Surgical Survivorship of Lumbar Diskectomy in Patients with Workmanâ€™s Compensation Claims
Presented at SMISS Annual Forum 2014
By Kern Singh MD
With Sreeharsha Nandyala BA, Alejandro Marquez-Lara MD, Islam Elboghdady , Eric Sundberg MD, Hamid Hassanzadeh MD, Anton Jorgensen MD, Khaled Aboushaala MD, Junyoung Ahn ,
Disclosures: Kern Singh MD A; CSRS Resident Grant. B; DePuy, Zimmer, Stryker, CSRS, ISASS, AAOS, SRS, Vertebral Column - ISASS. D; Avaz Surgical, LLC, Vital 5, LLC. F; Zimmer, Stryker, Pioneer, Lippincott Williams & Wilkins, Th Sreeharsha Nandyala BA None, Alejandro Marquez-Lara MD None, Islam Elboghdady None, Eric Sundberg MD None, Hamid Hassanzadeh MD None, Anton Jorgensen MD None, Khaled Aboushaala MD None, Junyoung Ahn None,
Workman’s compensation (WC) patients are perceived to carry worsened outcomes after lumbar spine surgery compared to more traditional patients. The purpose of this study is to analyze the one-year survival associated with WC claims after a minimally invasive (MIS) lumbar diskectomy, with revision surgery as the end-point.
To assess the impact of Workman’s compensation claims on the surgical survivorship associated with minimally invasive 1 and 2 level lumbar diskectomies.
A retrospective review of 251 patients who underwent a primary 1 or 2 level MIS lumbar diskectomy between 2007-2013 was performed. Non-elective admissions, and patients without a documented one-year follow up visit were excluded from the analysis. The selected cohort was stratified based upon primary payor status (WC and non-WC) and assessed with regards to demographics, Charlson comorbidity index (CCI), and body mass index (BMI). The incidence and prevalence of revision surgeries at 12-months were calculated by the Kaplan-Meier method. Survival distributions were analyzed with the Log-Rank comparison test and a p-value of <0.05 was utilized to denote statistical significance.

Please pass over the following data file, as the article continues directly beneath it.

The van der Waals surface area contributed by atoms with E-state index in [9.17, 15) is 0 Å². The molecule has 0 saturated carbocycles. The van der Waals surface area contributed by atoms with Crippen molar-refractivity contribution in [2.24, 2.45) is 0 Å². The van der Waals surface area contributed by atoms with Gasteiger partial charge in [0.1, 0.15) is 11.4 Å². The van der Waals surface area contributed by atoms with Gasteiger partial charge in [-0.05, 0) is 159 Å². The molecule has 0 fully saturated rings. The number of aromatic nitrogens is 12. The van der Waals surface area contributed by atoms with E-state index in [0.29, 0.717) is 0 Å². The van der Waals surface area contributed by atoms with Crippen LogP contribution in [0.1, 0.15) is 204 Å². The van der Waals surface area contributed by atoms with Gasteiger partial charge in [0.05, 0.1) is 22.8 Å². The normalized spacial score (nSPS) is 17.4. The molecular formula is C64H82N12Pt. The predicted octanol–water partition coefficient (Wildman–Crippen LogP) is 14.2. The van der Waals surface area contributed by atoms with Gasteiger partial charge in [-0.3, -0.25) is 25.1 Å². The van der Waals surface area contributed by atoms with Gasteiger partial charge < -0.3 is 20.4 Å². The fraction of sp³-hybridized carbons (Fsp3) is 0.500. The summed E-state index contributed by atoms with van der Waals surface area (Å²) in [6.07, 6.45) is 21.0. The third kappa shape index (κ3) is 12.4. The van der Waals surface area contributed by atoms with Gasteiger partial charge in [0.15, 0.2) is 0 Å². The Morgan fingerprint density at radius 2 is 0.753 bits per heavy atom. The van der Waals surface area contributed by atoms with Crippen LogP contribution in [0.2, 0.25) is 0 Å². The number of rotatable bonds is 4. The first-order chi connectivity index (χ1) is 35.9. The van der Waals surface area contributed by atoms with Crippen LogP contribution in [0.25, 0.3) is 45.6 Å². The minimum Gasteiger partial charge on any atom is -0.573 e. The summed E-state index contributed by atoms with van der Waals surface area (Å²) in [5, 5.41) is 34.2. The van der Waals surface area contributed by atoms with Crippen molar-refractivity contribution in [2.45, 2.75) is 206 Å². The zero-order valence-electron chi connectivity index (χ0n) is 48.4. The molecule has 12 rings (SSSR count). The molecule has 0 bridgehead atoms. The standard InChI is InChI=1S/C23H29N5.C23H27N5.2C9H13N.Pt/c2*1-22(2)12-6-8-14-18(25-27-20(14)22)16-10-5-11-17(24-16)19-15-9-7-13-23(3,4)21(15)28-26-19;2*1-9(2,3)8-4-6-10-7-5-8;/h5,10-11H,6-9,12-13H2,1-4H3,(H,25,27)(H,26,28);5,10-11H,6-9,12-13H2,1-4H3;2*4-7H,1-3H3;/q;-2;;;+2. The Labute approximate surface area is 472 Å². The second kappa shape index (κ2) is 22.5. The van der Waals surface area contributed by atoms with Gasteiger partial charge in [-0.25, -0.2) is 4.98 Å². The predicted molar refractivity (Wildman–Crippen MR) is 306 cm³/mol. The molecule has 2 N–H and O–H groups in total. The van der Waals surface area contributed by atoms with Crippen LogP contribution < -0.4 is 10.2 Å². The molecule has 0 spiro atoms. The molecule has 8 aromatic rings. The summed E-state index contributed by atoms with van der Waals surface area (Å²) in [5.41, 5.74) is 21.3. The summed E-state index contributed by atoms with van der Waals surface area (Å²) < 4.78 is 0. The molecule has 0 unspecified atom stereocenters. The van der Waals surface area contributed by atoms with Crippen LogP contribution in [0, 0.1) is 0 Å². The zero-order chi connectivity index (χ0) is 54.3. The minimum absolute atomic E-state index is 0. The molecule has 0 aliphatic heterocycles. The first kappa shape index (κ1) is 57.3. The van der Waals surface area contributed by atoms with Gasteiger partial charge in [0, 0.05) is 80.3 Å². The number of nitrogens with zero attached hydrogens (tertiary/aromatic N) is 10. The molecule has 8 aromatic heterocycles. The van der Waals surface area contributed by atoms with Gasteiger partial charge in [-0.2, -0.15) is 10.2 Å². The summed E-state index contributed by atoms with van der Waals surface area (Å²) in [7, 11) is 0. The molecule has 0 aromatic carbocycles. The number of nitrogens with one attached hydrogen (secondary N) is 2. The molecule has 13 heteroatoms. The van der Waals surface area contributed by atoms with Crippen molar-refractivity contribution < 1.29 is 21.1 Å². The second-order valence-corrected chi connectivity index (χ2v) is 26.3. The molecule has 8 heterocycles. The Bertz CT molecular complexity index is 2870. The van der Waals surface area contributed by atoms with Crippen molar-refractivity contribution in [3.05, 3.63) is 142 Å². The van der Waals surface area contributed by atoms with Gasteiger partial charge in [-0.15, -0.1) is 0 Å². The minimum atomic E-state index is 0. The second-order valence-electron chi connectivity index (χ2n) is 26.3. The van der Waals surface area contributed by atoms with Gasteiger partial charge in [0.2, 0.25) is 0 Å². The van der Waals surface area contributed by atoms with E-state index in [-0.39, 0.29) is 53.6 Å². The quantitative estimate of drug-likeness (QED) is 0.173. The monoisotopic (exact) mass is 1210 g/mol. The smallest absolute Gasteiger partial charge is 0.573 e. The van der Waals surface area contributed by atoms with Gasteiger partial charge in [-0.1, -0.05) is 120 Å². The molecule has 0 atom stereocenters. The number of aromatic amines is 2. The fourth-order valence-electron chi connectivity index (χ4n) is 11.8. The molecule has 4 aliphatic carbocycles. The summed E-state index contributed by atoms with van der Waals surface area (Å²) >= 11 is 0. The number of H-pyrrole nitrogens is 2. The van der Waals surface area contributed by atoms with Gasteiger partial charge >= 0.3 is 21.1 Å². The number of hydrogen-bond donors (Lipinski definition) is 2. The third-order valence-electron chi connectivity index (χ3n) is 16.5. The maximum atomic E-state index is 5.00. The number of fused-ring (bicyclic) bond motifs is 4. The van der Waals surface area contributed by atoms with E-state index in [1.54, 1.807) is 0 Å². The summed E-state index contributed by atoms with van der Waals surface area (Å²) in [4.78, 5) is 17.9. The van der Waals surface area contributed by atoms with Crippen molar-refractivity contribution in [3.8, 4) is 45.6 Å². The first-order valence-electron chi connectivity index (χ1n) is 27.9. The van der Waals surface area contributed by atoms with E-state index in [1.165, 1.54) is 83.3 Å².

Of the 192 patients included in this analysis, 77 (40.1%) carried WC as the primary insurance. There were no significant differences in patient age (40.1±10.4 vs 42.5±14.6, p=0.21), and comorbidity burden (CCI: 1.48±1.69 vs 1.24±1.52, p=0.43) between the two cohorts. However, WC patients demonstrated a lower body mass index (BMI: 28.6±6.6 vs 30.9±6.3, p<0.05). Overall 26 (13.6%) patients required a revision surgery for persistent or worsening symptoms within 12-months of the index lumbar diskectomy. Kaplan-Meier analysis predicted a significantly lower one-year survival in the WC cohort compared to the non-WC cohort (74.0% (n=57/77) vs 94.8% (n=109/115); Log-Rank: Chi-square 17.18, p<0.001). In addition, WC patients who required a revision surgery more often underwent a lumbar fusion compared to non-WC revisions (65.0% vs 16.7%, p<0.05).
This retrospective survival analysis demonstrated that WC insurance is associated with higher rates of revision surgery after MIS lumbar diskectomy procedures. The greater occupational physical demand in WC claimants may explain these higher rates of failure. With roughly 1 out of every 4 (26%) WC patients requiring a reoperation, further studies are warranted to help reduce the rate of revision surgery in this challenging population.